Il nous tarde de vous accueillir dans notre fabuleux nouveau bureau.


Secretary Treasurer’s Message

Robin Moir


The Local is about to celebrate the marriage of Dan Blackwell to his fiancé Venus Cheslock. Originally, the wedding was planned for the summer of 2020 with the first verse of their song written when, well, you all know what happened. The loving duo rescheduled tentatively for summer 2021 – the second verse written — but COVID had other plans and that celebration was canceled as well.

Venus was determined to have the wedding she had dreamed of … with summer sun and a picnic outdoors with friends and family …. and at last, it looks like her wishes have been granted. We are now preparing to rejoice with Dan and Venus this summer as they finally begin the chorus of their song!

The new/old office is open for business and Dan is here full-time. I am working on a hybrid model, but I will be in the office while Dan is on his honeymoon and throughout the summer. It is still quiet downtown, but we see more activity everyday. I am looking forward to the time when musicians can drop by for a coffee and a chat.

The boxes have been emptied and filed, with thanks to Francine. We have set aside a special corner in the office for copies of music and charts of deceased members Dave Hildinger and Vern Issacs. If there are members who would like to use any of these charts, please drop by to take a look at them. Dave’s charts have also been digitized, and you can get those copies from Executive Board member Mike Mullin.

Dave Hildinger

Vern Issacs

The Vern Issacs songbook holds the standards and originals that he and his band played over many decades. Those charts had been saved by former member Carmelo Scaffidi, who played in Vern’s big band. Carmelo’s wife Jo-Anne donated the charts, cases, and Vern Issacs memorabilia to the Local upon Carmelo’s death.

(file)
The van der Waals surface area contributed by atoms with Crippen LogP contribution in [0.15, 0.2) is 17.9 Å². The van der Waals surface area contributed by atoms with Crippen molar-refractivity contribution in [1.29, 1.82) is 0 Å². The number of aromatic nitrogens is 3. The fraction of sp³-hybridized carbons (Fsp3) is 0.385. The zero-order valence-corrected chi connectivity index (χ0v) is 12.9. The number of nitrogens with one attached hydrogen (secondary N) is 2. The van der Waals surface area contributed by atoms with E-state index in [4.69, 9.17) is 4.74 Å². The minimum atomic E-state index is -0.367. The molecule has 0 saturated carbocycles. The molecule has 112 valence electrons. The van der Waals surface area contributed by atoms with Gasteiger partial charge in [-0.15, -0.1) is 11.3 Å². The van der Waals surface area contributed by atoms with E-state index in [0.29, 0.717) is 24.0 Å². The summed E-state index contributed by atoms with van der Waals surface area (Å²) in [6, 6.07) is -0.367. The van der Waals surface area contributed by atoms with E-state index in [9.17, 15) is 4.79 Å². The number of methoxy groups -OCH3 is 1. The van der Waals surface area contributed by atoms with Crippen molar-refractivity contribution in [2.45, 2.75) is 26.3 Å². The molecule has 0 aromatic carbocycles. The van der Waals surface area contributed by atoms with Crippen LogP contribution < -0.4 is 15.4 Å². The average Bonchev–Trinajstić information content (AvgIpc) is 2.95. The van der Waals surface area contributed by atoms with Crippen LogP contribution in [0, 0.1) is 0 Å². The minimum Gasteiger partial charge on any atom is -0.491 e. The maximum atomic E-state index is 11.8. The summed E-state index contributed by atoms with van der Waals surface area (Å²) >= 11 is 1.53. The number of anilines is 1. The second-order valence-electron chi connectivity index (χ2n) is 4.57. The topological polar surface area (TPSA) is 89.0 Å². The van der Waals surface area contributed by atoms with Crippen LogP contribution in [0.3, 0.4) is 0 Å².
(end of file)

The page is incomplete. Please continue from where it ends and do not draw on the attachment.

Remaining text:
When new member Hannah Judge, from the band Fan Club Wallet, came into the office to join the Local, pay dues and get her P2 rolling, she lamented that she did not have a proper carrying case for her music — a case that could take the rigours of travel in the US. Dan showed her Vern’s old suitcase, and she was enraptured by its history and “look.” So of course, Dan gave it to her. I know that Carmelo and Vern would be happy to know that a relic of Vern’s has found a new life and is traveling back and forth between Canada and the US with a young Local 180 musician. You can visit Hannah’s site at:

I want to thank Local members for paying their membership dues in January so that they were able to receive the ten-dollar discount. It is a great benefit to the Local, and it helps with our financial planning for the projected yearly budget. You will find the 2021 financial summary in this issue.

As you will see in the minutes prepared for the upcoming general meeting, the Local has been working with two committees:


The Price List committee, chaired by Kevin James, has worked diligently during this particularly tough economic climate to propose a Price List for 2023. You will see the projected Price List in this edition of the News Harp. The Price List Committee included Brian Asselin, Mark Ferguson, Joe Turner and President Emeritus Glenn Robb.

Ed Lister

The Community Engagement committee, chaired by Ed Lister, is a new committee formed to increase the Local’s profile in the community and to engage with the community, beginning with a social media campaign. To that end, and with a great deal of input by Ed, the Local has hired Mackenzie Di Millo to spearhead this avenue of our action plan. The Community Engagement Committee, which is a standing committee, includes Dave Poulin, Sean Rice, David Renaud, Carissa Klopoushak, Kevin James, Francine Schutzman and Robin Moir.

I want to take this opportunity to thank those busy members who give their time to serve on committees for the benefit of the Local — with a particular thank-you to the chairs of these committees, Kevin and Ed. They set up meetings, write minutes and keep the Local and the committee members informed.

I know that the membership joins with me when I tell you that it is very much appreciated.